The face of Baltimore writer D. Watkins is set in the center of a canvas against a red, white and blue background. Two guns on opposite ends point directly at him — one held by a Black hand, the other by a white one. It’s meant to symbolize his inability to escape his environment.
And that’s not the only recognizable face displayed throughout the room. Malcolm X and the Rev. Martin Luther King Jr. are painted against a light-brown backdrop, a small portrait of George Floyd pinned to the front of the left side of Malcolm’s chest.
Toward the back of the room is a painting of Kanye West looking into a broken mirror. Notable quotes from the musician and rapper, who has raised the ire of some for his opinions, are written out like a diary on the painting, chronicling his views on key issues over the years.
The art is the work of Aaron Maybin, part of his latest exhibition, “Diary of a Mad Black Artist,” his first showing in two years because of the pandemic.
A diverse group recently filled the third floor of the Guilford Hall Brewery to view his latest pieces. Standing six feet, four inches, the former NFL player turned professional artist towered over most in the room. He was accompanied by his toddler daughter, who skipped around the room, gracing every visitor with a smile and seemingly stealing the spotlight from her father.
Maybin said that this collection, like all of his art, seeks to counter and correct misperceptions of Black communities. For instance, when people talk about absentee Black fathers, he presents Centers for Disease Control data showing otherwise and points to himself as an example of a good father.
“Propaganda is being made about my community all the time, but it’s not coming from my community,” says Maybin. “So I’m going to be the person that creates the alternative propaganda. Propaganda that points to the narrative that you guys don’t want to acknowledge.”
He gets inspiration from his own experiences, even it makes him uncomfortable.
“With the ‘Diary of a Mad Black Artist’ series, I want to challenge people in the only way and the best way I know to challenge people. I have to be vulnerable myself to use my own lived experiences to highlight how or why something is important. So with mental health, with emotional wellness, with vulnerability, with fatherhood, with reframing and retooling this idea of masculinity of what a real man is, especially for men of color, I had to be vulnerable and transparent in my own evolution process.”
As he was growing up on Arunah Avenue in West Baltimore, Maybin’s family lived with an “it takes a village to raise a child” mindset, beliefs that he carries to this day. His family and mentor, Larry Poncho Brown, a fellow artist, helped nurture his “art game,” he said.
Maybin laughed as he remembered getting in trouble for taking Reynolds Wrap aluminum foil to make action figures at age 2.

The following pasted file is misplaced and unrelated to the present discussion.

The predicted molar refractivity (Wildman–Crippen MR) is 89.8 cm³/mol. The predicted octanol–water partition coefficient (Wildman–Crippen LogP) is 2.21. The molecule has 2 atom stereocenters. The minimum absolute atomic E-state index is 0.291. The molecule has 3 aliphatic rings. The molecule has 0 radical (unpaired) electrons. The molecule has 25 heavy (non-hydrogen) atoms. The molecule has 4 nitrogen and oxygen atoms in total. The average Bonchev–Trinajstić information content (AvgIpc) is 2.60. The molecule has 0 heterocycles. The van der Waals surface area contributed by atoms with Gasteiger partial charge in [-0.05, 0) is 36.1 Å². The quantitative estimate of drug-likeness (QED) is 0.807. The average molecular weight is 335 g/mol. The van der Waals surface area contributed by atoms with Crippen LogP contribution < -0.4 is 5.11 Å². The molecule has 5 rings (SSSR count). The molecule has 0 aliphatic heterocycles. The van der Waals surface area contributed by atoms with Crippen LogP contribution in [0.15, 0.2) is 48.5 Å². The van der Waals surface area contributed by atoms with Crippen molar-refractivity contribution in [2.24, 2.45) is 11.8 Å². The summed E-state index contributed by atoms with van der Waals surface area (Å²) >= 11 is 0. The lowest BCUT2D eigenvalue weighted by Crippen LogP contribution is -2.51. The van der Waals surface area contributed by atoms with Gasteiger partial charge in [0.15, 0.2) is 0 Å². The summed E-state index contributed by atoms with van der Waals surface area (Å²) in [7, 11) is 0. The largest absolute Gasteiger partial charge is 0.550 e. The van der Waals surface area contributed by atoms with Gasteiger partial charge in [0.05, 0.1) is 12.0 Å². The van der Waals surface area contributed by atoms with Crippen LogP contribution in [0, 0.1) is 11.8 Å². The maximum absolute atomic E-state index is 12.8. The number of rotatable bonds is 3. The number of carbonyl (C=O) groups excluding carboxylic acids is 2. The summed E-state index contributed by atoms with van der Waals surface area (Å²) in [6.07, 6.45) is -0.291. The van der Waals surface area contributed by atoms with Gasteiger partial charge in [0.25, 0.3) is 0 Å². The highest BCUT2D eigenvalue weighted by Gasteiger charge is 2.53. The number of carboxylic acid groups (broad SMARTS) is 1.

“If you give me a pencil and paper, or aluminum foil or anything that you can create with, I will sit still and just focus on that,” he said.
Even while playing professional football, Maybin always knew that art was his primary passion. He was drafted to the Buffalo Bills in 2009 and played with them until 2011, after failing to meet the lofty expectations set for him as a player.
When he was transferred to the New York Jets, he felt like he got “a new lease on life.” He knew Coach Rex Ryan growing up and said Ryan constantly said he believed in him.
”And then on top of that, like with my art, and all that kind of stuff, they actually supported the fact that I was creating,” Maybin said. “They helped plug me in with different art exhibits and shows and things like that in the arts and fashion scene in New York City, which is the art epicenter of the world. So that did a great deal towards helping to boost my career and post-football life.”
Maybin used his off-days while playing football to travel back to Baltimore to do community work and be involved with the schools. He realized that if he wanted to be the best possible football player he could, he needed to focus less on helping Baltimore. Instead, he gave up football and retired to devote his life to art and community work full-time. He was teacher from 2016 until 2019.
Chris Simon, founder of BTST Services mental health services and owner of the Blk Swan restaurant, connected with Maybin in 2018 while opening up an office in Baltimore. He believed Maybin to be the perfect artist to help with art therapy.
“Aaron is very knowledgeable,” he said. “He tells stories that resonate with life in Baltimore, showing the positives and the disparities from other areas as well. He uses his art to portray African Americans as kings and queens, glorifying things that other people would disparage.”
Maybin also wants to use his art to cultivate greater recognition of Black artists.
Mia Smith, a curator and consultant who has worked directly with Maybin, supports him not only because of his talent, but also because he helps others.
“When you look at his work, he’s also having some level of a call to action,” she said. “It directly reflects what’s going on with Black people every day. You’re not just looking at art and buying stuff from him, but you’re actively having conversations and thoughts about what it means to be a healthier community.”
Knowing that changes are required in society, Maybin hopes that his art can be a medium to help kickstart necessary conversations and action.
“I gotta tell the story. I gotta be a person that finds a way to communicate effectively,” he said. “Not just saying this is how we get from point A to point B, I need to be able to give you a blueprint.”
Some pieces from the “Diary of a Mad Artist” collection can be bought online.
Maybin’s next show is in December.